Botswana has a hidden gem buried in Rasesa, a village in Kgatleng district. The place is called Canaan Farm; a serene hide out that offers the ideal, yet accessible getaway from the hustle and bustle of the city of Gaborone.
This slice of heaven is the brainchild of a lady who introduced herself as Tidimalo Kaisara, a former employee of Debswana who after 17 years retired and pursued her dream of becoming a farmer.
Kaisara’s story lends credence to the belief that if one works hard enough their dreams will eventually come true. It was through hard work and perseverance that she managed to build herself such a romantic and eye catching establishment, which clearly has potential to reach even greater heights. On May 1st, Workers Day, Batswana will have an opportunity to sample the serene beauty of Canaan Farm, thanks to the third installment of the annual Madadi Cultural Festival. Kaisara explained that the name “Madadi”, which emanates from her Tswapong roots, means “Makgela” or “unripe fruits.”
In Setswana, the youth are often referred to as “Makgela” because they are not yet fully grown. Through the Madadi Cultural Festival, Kaisara hopes to ignite the youth within the people that will be attending.
“I hope on this day we will be able to revisit the youthful days of yester year by playing games and enjoying traditional food that we probably had while we were still young at our home villages. We want to remember the past, when we were much nicer and cordial to each other; when food was healthier and properly cooked; unlike the greasy, spicy and genetically modified foods that we eat these days,” she said.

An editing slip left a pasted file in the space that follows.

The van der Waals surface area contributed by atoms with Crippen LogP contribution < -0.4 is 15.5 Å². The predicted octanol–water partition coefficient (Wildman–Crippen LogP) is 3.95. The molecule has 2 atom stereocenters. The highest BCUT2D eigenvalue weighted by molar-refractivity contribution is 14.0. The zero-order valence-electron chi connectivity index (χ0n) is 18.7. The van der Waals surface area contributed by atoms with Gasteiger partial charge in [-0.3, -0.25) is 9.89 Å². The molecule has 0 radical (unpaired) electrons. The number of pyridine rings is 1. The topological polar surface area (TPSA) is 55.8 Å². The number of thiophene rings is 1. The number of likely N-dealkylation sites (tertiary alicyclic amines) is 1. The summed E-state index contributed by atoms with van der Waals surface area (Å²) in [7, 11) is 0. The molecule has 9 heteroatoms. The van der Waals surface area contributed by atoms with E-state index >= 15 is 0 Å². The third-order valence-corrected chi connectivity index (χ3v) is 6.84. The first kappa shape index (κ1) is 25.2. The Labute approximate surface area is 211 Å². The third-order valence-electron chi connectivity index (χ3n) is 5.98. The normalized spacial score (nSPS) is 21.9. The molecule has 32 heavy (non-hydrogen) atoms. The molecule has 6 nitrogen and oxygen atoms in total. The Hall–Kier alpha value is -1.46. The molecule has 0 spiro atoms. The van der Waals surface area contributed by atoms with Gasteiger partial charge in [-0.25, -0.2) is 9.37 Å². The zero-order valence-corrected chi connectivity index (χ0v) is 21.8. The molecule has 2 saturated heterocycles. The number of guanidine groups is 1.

At the Madadi Cultural Festival, Kaisara promises a versatile menu comprising of strictly Setswana foods including bogobe jwa lerotse, dinawa, morogo and mptshaptsha. She promised that all the dishes will be prepared without using oils and spices. In between this mouth watering selection of traditional delicacies, attendants will be entertained by a traditional dance group from Mochudi and a young artist from Lobatse known as Pako Sebonego. There will also be traditional games to be enjoyed by both young and old.
“Apart from the fun, those games used to make us fit. Before the advent of television and computer games, children used to play outside. This was physically challenging, which made our children fit. They were not obese, unlike children of today who sit on couches all day playing computer games,” said Kaisara.
Kaisara will share proceeds from the event with members of the community, specifically 66 needy children from Rasesa Primary School, who will each receive a brand new pair of shoes.
“Even if I do not get anything out of this event I will do my best to put shoes on those children’s feet,” stated Kaisara.
For as little as P200 attendants will get to experience the beauty and grandeur of Canaan Farm and also extend a helping hand to the less fortunate children of Rasesa Primary School. The Canaan Farm also houses small stock and a wide assortment of domestic birds like chickens, turkeys, ducks and peacocks. Surely, the Madadi cultural Festival will be an amazing family outing.